Deadly Plane Crash in Alaska Kills Two Onboard

The FAA has verified that an aircraft crashed on April 22nd close to Fairbanks, Alaska.

A fuel-laden Douglas C-54 aircraft went down in Fairbanks, Alaska’s Tanana River, just after boarding a flight from Fairbanks International Airport. The NTSB has verified that the accident happened mid-morning.

The incident is being investigated by the National Transportation Safety Board (NTSB), which has confirmed that the jet in question was being flown by Alaska Air Fuel as a Part 91 fuel transfer trip. The reason for the crash is unknown.

For the purpose of regulating the operation of private aircraft, the FAA established Part 91 of Title 14  Code of Federal Regulations (CFR).

After the collision, the plane went down a steep embankment and caught fire. According to the Alaska Department of Public Safety (ADPS), no survivors were recovered.

The NTSB has sent investigators to the location to retrieve the debris. Fairbanks International Airport has declared cooperation with the continuing inquiry.

The aircraft was identified by the Federal Aviation Administration as a Douglas C-54. The troopers determined that it was a DC-4 aircraft.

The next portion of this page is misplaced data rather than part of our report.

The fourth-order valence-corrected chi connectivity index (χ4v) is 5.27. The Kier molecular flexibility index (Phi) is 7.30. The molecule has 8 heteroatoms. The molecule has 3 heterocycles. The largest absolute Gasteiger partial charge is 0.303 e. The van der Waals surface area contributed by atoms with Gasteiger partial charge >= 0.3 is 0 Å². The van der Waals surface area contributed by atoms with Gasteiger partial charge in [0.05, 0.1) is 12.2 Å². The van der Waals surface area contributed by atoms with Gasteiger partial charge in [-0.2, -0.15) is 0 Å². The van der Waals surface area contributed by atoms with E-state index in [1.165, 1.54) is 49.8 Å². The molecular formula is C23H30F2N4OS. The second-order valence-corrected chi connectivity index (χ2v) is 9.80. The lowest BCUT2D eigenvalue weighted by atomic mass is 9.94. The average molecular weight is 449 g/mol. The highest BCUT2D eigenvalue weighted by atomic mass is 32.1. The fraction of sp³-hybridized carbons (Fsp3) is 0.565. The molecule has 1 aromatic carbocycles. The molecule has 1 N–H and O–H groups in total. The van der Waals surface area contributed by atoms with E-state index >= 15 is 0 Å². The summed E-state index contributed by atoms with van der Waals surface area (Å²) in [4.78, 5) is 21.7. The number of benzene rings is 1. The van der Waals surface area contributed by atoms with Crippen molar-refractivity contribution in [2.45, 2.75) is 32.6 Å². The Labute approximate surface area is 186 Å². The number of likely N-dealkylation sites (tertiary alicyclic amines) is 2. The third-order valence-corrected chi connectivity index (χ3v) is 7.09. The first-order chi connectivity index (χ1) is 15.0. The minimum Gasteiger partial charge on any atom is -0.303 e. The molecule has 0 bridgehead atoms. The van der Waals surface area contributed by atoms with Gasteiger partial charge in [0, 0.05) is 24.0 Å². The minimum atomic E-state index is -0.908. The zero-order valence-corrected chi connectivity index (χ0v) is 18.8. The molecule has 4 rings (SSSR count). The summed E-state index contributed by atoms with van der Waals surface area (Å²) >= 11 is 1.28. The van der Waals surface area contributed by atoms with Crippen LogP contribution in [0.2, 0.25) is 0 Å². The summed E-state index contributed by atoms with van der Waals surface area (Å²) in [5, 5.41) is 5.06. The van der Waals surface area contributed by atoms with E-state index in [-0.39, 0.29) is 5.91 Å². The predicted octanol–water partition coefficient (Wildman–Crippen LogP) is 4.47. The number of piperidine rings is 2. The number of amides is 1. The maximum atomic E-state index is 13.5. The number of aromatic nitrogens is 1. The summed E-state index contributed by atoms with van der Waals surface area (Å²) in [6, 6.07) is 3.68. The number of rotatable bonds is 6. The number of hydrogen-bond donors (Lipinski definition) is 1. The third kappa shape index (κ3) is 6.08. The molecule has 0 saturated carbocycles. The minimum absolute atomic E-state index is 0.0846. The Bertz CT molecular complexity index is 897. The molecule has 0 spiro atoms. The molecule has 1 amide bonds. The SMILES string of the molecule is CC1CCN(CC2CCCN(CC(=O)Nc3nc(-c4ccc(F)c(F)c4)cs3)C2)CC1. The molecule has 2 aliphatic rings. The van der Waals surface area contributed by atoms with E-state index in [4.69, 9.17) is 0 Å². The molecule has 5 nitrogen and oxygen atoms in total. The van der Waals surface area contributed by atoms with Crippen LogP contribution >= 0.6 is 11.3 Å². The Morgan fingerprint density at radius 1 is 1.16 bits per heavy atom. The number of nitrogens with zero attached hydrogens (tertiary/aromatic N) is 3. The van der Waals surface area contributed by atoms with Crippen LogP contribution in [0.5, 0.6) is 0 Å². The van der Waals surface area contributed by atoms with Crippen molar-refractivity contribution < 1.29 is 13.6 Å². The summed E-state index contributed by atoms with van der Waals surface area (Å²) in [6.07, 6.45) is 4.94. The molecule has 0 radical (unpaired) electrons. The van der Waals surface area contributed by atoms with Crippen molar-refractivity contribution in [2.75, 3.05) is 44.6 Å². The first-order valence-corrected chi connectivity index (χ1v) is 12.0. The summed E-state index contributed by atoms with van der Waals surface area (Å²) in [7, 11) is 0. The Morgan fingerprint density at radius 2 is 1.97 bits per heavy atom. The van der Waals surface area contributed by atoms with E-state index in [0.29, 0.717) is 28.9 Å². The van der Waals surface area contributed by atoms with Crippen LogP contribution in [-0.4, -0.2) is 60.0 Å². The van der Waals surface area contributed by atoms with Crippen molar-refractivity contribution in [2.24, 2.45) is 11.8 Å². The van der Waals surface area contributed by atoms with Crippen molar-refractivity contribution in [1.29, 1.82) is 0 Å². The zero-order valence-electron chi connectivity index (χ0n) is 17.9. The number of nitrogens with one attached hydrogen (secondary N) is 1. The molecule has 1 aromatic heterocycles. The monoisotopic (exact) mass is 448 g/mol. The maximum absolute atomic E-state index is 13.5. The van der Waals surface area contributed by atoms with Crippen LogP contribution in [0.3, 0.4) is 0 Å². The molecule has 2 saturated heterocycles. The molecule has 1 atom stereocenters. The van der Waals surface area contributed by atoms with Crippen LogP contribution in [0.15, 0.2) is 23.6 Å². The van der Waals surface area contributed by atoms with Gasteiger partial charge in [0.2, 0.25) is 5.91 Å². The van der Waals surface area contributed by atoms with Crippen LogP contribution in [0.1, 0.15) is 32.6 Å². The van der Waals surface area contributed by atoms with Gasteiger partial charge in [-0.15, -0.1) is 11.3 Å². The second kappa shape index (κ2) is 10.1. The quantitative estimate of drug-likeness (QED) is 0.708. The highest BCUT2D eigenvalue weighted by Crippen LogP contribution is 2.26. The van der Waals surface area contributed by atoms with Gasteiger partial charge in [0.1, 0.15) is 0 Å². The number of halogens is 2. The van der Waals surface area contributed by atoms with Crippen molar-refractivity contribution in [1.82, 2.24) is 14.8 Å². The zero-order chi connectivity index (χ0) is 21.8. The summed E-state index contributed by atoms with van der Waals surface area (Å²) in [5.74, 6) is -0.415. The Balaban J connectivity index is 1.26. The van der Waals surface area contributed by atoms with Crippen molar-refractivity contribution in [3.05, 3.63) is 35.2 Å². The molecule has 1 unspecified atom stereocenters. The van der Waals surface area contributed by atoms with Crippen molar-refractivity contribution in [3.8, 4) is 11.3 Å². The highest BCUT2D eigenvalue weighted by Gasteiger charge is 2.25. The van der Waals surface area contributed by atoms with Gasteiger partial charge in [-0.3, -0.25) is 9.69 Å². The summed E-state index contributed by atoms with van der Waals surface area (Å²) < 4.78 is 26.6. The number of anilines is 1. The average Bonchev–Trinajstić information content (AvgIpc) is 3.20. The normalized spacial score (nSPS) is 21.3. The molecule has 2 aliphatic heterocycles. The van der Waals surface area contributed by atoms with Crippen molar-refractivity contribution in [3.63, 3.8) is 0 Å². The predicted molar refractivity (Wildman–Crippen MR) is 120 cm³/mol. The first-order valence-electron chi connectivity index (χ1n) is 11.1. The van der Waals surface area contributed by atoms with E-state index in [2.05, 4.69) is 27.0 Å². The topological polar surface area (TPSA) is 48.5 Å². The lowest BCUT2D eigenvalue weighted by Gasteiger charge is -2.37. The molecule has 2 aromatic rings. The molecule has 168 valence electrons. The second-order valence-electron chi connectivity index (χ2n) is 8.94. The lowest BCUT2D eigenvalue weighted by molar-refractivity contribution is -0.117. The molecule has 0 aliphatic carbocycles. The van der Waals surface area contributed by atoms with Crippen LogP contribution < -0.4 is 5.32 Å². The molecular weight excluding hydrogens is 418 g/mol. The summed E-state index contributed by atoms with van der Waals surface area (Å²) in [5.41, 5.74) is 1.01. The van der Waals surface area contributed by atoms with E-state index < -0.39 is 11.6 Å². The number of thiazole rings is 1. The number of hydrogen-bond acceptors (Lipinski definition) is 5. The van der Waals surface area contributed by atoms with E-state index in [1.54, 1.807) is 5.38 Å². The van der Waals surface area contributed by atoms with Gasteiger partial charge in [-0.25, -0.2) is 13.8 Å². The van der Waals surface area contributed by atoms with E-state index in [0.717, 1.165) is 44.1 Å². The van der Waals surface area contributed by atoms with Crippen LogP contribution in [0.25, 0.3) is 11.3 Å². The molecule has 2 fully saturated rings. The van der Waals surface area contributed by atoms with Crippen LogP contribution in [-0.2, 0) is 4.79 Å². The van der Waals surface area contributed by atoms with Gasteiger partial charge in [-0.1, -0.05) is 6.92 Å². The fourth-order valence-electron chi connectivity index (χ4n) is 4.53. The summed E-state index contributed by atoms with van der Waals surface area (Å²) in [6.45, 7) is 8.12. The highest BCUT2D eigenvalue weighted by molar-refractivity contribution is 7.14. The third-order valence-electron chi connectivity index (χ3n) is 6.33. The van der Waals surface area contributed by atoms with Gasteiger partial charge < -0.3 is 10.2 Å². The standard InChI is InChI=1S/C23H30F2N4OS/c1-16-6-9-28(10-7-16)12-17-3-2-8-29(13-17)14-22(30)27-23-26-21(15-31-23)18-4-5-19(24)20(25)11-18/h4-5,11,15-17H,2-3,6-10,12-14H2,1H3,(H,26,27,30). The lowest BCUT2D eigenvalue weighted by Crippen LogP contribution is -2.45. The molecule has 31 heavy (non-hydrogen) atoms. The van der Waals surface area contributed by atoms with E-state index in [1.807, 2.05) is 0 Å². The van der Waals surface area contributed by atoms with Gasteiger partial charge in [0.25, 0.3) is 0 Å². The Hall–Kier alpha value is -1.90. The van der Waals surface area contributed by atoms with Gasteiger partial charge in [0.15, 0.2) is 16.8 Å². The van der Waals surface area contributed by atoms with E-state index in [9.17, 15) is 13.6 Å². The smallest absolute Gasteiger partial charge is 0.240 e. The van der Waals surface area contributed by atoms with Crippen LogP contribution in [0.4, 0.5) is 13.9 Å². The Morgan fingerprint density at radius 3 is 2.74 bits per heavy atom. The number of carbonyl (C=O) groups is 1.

The C-54 is an upgraded military variant of the Douglas DC-4, an aircraft that flew during WWII. The majority of DC-4s had been converted to freighters because the aircraft’s typical seating capacity was 44 only passengers.

According to Clint Johnson, head of the National Transportation Safety Board’s Alaska regional office, the operator of the tower saw a massive smoke cloud, but it is still unknown what transpired between takeoff and the disaster.  Investigators from the NTSB are investigating the scene.

It took some time for other details, such as the flight’s intended purpose and final destination, to become accessible. Unfortunately, the exact reason for the accident of the Douglas DC-4 aircraft close to Fairbanks, Alaska, remains unknown.

The pilot, the plane, and the flight conditions are all factors in NTSB probes. This procedure includes the collection of data from a variety of sources, such as documents pertaining to aircraft maintenance, weather predictions, background checks on pilots, and any accessible surveillance footage.